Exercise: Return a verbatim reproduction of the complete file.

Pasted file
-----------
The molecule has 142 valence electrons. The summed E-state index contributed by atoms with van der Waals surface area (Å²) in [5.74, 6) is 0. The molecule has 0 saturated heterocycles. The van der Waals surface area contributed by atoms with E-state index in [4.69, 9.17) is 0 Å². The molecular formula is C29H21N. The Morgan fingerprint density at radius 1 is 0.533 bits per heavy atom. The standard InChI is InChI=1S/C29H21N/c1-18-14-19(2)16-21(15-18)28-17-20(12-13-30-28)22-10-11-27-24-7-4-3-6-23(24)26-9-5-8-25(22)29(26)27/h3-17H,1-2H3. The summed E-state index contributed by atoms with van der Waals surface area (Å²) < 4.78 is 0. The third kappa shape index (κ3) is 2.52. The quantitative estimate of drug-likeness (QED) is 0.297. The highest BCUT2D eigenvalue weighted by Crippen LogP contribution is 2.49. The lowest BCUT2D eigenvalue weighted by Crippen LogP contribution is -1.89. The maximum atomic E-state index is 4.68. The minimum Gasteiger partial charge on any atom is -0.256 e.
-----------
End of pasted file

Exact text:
The molecule has 142 valence electrons. The summed E-state index contributed by atoms with van der Waals surface area (Å²) in [5.74, 6) is 0. The molecule has 0 saturated heterocycles. The van der Waals surface area contributed by atoms with E-state index in [4.69, 9.17) is 0 Å². The molecular formula is C29H21N. The Morgan fingerprint density at radius 1 is 0.533 bits per heavy atom. The standard InChI is InChI=1S/C29H21N/c1-18-14-19(2)16-21(15-18)28-17-20(12-13-30-28)22-10-11-27-24-7-4-3-6-23(24)26-9-5-8-25(22)29(26)27/h3-17H,1-2H3. The summed E-state index contributed by atoms with van der Waals surface area (Å²) < 4.78 is 0. The third kappa shape index (κ3) is 2.52. The quantitative estimate of drug-likeness (QED) is 0.297. The highest BCUT2D eigenvalue weighted by Crippen LogP contribution is 2.49. The lowest BCUT2D eigenvalue weighted by Crippen LogP contribution is -1.89. The maximum atomic E-state index is 4.68. The minimum Gasteiger partial charge on any atom is -0.256 e.